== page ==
Not often do I find companies who are really doing things right. I have a great disdain for most large corporations. However, every so often I find something that makes me believe that there are really some good people at the top of some corporations. Today I saw an article like this.
The good news came on the heels of an article that reaffirmed how horrible some companies are. On August 18th, the Indianapolis Star newspaper did a reporton the conditions at a local flavor manufacturing company. The highlights of the report include workers being exposed to 400 times the recognized safe level of diacetyl, a chemical that is known to cause a life threatening lung condition. Employees were also found to be exposed to 10 times the permissible limit of hydrogen sulfide, another chemical that can cause death. The company was informed three years ago that its employees had abnormally high levels of lung function decline and one-third of the employees had abnormally restrictive lung function. Instead of focusing on fixing the problems when they were informed, the company, Sensient, decided to fight back. According to the article:
Sensient has filed at least three lawsuits against state and federal health and safety agencies to prevent them from inspecting conditions at the facility. When inspectors have gained access, the company altered its production schedule, withheld information about the chemicals it uses and intimidated its employees, according to sworn statements of IOSHA officials filed in the courts and their reports of what workers told them.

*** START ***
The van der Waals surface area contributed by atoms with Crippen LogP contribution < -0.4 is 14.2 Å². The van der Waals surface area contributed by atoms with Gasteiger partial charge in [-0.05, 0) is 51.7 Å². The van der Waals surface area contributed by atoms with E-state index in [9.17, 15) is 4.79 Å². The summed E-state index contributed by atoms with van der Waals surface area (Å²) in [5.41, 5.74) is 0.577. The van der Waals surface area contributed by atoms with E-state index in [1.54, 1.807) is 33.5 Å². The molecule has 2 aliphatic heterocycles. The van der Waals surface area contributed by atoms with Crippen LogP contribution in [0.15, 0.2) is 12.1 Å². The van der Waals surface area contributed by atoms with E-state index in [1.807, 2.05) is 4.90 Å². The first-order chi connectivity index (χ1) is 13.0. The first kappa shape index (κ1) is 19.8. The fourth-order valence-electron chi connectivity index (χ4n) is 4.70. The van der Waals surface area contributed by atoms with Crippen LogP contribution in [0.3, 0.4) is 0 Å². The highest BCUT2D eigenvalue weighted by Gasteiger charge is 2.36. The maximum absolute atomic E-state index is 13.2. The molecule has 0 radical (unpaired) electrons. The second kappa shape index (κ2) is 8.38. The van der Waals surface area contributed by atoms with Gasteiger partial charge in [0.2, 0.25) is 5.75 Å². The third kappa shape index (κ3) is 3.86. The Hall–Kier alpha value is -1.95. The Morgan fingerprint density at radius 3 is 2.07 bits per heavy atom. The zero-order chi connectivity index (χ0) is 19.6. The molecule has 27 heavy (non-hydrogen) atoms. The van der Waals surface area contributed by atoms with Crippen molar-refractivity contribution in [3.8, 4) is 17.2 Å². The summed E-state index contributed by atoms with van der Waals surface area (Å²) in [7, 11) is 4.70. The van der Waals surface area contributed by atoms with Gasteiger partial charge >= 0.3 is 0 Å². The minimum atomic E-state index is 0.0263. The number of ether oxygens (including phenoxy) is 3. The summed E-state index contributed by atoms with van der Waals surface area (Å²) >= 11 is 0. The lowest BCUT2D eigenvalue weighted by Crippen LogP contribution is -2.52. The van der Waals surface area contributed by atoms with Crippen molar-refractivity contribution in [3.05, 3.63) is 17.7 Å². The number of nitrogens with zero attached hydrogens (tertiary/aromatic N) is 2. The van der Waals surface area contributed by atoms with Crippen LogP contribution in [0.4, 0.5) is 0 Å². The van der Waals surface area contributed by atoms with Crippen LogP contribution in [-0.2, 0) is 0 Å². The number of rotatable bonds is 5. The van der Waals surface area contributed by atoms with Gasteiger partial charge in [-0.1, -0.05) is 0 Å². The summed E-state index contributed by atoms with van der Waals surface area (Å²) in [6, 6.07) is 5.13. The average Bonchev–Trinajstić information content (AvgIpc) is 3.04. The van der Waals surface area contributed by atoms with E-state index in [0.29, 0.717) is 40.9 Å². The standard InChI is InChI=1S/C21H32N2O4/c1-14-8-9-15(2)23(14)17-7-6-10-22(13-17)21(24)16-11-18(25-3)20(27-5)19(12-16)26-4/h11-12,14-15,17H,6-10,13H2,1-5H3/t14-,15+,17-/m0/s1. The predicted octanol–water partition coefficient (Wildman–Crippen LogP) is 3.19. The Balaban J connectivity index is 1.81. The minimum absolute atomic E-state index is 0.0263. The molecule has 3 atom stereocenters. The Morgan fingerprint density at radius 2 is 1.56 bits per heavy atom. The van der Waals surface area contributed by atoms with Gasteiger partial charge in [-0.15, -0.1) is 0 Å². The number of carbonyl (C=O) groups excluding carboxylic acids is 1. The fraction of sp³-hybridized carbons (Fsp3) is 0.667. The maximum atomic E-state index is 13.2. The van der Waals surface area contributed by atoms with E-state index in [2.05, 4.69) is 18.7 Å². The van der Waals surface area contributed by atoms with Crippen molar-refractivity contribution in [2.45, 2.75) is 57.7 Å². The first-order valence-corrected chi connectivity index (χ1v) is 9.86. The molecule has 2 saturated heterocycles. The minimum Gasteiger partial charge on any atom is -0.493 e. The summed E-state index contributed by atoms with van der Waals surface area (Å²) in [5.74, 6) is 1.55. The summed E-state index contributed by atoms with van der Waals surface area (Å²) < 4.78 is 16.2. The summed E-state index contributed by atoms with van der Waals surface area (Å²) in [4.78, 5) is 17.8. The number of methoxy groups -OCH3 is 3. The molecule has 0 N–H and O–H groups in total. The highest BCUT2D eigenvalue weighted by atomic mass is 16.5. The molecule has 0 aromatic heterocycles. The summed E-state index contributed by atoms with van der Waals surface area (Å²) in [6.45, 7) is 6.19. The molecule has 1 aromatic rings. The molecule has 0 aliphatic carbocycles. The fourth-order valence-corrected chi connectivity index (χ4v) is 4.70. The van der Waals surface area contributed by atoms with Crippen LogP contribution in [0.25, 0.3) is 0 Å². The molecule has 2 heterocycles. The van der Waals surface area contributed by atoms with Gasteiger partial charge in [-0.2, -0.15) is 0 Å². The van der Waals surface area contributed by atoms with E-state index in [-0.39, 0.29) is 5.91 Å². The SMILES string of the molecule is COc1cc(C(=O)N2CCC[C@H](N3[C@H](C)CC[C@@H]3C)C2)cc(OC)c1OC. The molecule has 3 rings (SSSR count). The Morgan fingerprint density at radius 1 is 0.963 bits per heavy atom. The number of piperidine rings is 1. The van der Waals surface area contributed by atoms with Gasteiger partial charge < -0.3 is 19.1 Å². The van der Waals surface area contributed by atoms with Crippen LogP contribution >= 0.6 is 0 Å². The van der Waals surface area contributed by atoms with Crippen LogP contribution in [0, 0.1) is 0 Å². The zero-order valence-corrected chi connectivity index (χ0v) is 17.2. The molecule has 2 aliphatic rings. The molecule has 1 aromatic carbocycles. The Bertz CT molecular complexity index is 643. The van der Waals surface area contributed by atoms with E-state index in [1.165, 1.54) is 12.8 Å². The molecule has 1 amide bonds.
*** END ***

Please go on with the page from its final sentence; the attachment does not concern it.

Obviously, this is an ongoing case. I hope that, if the allegations and information are true, the company is forced to pay millions to the employees for putting them in harm’s way to make a buck. This is the very attitude that makes people like myself detest the corporate world.
The silver lining is in the response to the allegations. Two huge corporations have come out to condemn Sensient (with the qualification that the allegations are true). Starbucks and Campbell’s have both threatened to end their relationship with the company unless, and until, conditions at Sensient are confirmed to be within healthy levels. Starbucks has already ceased any further purchases from Sensient until it conducts an investigation and “examine[s] whether the company is operating at the high ethical standards [Starbucks] expect[s] of all of [its] suppliers, including providing safe and healthy working conditions for all employees.”
The great part is that neither Starbucks nor Campbell’s used Sensient as a major supplier. Sensient accounted for significantly less than one percent of Starbuck’s supplier budget for the year. It is likely that their connections with Sensient would never have even been brought to light. This decision proves that these companies are actually interested in the ethical standards of the companies from which they purchase. Say what you want about Starbucks overpriced coffee (which I happen to love), but a company that makes the effort to condemn the treatment of workers by a minor supplier is a company that I’ll be sure to visit in the future.